“When you begin preaching again I know you are feeling better, sire,” said Isambert with a grin.

Louis smiled back at him.

“Leave us now, Isambert. There are matters I must discuss with this gentleman.”

When they were alone, Louis invited Roland to seat himself on the hard-packed dirt floor and said, “I know only this. Your Perrin was brave and true, as you are brave and true. As for the state of his soul and what you knew about it, you must answer to God.”

What kind of man was this, who buried a self-confessed heretic with his own hands, then flew into a rage at his brother for playing with dice? Thousands who followed him were now dead. How could a man who cared so much about right and wrong live with that?

“We all have a great deal to answer to God for, sire,” Roland said tiredly.

Louis smiled sadly. “Still testing me, Roland de Vency?” Then his cadaverous face turned solemn. “Do you truly think God is angry at me? I was dying, six years ago, when the vision of Jerusalem came to me. If God had not wanted me to go on crusade, he could have let me die then and there. I cannot believe God gave me back my health only so I could lead a whole army to death and defeat. God cannot be so cruel.”

“You know what the Cathars say about the two Gods, sire,” Roland said.

Louis raised his hands in horror. “Do not repeat it. That is blasphemy. There is only one God, and He is a good God. I know it. I believe it. Suffering is part of His plan, and His plan is good.”

Roland shrugged. “Many of these same men suffering here with you, or their fathers, crusaded in Languedoc and destroyed it. Perhaps God has chosen this way of punishing the French for what they did in Languedoc.”

“That is not possible,” said Louis.

“Sire, you heard Perrin mention the name Diane. She was a woman I loved, a Cathar woman. She was the kindest, the gentlest woman I have ever known. May I tell you what happened to her? Amalric de Gobignon’s brother, Hugues, had her tortured for weeks and then tried to burn her at the stake. An arrow sped by a merciful hand ended her life. Sire, in Languedoc thousands suffered as Diane did. It was your barons, your knights and priests who did those deeds.”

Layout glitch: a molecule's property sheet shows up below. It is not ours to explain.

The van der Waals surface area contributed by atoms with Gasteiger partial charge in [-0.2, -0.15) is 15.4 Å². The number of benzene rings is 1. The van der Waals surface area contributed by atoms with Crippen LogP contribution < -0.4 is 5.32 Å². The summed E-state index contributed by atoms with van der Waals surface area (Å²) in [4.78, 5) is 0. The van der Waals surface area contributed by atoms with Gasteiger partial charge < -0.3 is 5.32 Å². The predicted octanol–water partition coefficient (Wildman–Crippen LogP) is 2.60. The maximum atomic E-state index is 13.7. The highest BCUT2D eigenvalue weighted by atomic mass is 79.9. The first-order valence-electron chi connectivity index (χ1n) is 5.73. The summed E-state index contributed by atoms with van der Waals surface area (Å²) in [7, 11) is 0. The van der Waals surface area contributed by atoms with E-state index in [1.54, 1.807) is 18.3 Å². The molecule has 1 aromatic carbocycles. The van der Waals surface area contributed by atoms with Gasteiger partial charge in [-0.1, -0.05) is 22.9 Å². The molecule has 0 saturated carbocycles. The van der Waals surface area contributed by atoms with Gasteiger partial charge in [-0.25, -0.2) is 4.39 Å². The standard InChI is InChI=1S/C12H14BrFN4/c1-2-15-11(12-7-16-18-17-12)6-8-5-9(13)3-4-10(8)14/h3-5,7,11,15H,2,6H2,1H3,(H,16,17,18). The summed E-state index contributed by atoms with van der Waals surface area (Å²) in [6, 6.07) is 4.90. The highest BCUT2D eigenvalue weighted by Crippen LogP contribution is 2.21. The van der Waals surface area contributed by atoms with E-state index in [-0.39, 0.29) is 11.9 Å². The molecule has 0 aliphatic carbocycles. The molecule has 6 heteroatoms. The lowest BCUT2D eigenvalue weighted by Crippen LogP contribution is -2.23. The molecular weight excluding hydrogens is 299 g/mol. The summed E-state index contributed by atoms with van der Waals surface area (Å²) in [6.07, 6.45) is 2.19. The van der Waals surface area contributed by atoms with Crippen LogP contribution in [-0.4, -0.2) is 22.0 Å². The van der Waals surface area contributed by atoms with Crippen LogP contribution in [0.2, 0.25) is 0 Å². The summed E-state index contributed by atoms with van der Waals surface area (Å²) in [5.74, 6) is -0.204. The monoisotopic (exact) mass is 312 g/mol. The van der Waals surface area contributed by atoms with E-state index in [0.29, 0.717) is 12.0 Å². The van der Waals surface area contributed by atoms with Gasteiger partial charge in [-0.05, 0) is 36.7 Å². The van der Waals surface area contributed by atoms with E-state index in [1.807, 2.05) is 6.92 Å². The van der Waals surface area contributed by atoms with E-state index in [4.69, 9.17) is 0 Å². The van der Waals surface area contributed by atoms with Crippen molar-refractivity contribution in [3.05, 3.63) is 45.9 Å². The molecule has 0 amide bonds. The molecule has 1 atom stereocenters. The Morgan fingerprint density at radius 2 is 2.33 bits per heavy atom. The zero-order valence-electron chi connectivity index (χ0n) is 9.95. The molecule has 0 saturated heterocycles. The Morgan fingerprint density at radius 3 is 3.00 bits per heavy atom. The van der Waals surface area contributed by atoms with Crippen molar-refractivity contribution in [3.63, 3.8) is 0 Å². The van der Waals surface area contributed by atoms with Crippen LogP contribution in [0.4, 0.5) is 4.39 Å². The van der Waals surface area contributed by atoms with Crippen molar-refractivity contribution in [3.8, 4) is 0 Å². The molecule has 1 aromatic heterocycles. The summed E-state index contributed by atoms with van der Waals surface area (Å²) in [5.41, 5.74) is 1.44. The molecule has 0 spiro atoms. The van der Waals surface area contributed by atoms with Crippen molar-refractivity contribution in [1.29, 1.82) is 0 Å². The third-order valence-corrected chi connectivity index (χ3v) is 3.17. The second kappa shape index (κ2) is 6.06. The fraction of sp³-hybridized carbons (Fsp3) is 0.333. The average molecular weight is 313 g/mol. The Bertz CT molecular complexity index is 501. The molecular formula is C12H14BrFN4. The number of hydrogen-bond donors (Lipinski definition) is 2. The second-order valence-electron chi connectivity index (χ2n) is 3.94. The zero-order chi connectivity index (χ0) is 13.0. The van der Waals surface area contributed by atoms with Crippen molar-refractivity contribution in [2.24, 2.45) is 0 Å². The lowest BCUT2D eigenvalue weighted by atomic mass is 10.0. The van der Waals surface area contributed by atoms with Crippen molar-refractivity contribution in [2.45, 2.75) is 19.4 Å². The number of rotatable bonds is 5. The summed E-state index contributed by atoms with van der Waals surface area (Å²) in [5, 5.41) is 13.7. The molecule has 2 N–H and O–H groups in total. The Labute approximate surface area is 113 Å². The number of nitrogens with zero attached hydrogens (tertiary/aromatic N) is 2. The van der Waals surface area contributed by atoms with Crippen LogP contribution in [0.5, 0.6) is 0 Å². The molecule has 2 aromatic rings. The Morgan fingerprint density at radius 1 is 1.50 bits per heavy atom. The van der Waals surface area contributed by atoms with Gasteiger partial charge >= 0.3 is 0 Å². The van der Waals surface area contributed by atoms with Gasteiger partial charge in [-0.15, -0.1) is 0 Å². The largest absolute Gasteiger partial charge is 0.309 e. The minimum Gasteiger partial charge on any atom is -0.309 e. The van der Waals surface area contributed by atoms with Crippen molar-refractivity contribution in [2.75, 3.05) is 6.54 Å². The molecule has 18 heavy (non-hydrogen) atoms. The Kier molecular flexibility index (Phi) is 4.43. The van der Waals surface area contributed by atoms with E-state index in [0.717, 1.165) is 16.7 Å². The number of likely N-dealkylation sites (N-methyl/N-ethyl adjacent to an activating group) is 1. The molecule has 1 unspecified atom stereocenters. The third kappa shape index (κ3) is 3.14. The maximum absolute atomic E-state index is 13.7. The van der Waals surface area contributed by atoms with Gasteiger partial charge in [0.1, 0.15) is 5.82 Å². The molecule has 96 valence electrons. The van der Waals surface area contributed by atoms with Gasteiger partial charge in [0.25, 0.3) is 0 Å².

“I know,” Louis said, his voice mournful. “I know. I cannot understand how Christian men could have strayed so far from the teachings of Jesus. I could not stop what they did. But by this crusade I hoped to heal those wounds. You know that. That is why you are with me. Still, I accept the blame.” He bowed his head. The sun had set, and the room was in twilight. The Saracens gave them no lamps or candles. Roland could not discern Louis’s features below his palely gleaming hair.

He had faced the King with all the doubts he had felt ever since he had entered Louis’s service. Louis had heard and answered.

“Thank you for letting me speak so freely to you, sire,” he said.

“Thank you for all your good service to me, Roland,” said Louis. “In the past and in time to come.”

In the darkness of the hut, Roland heard a movement and felt a hand, thin and cold, but firm, take his.

As night fell over the prison camp, the two men sat together in the silence of friends.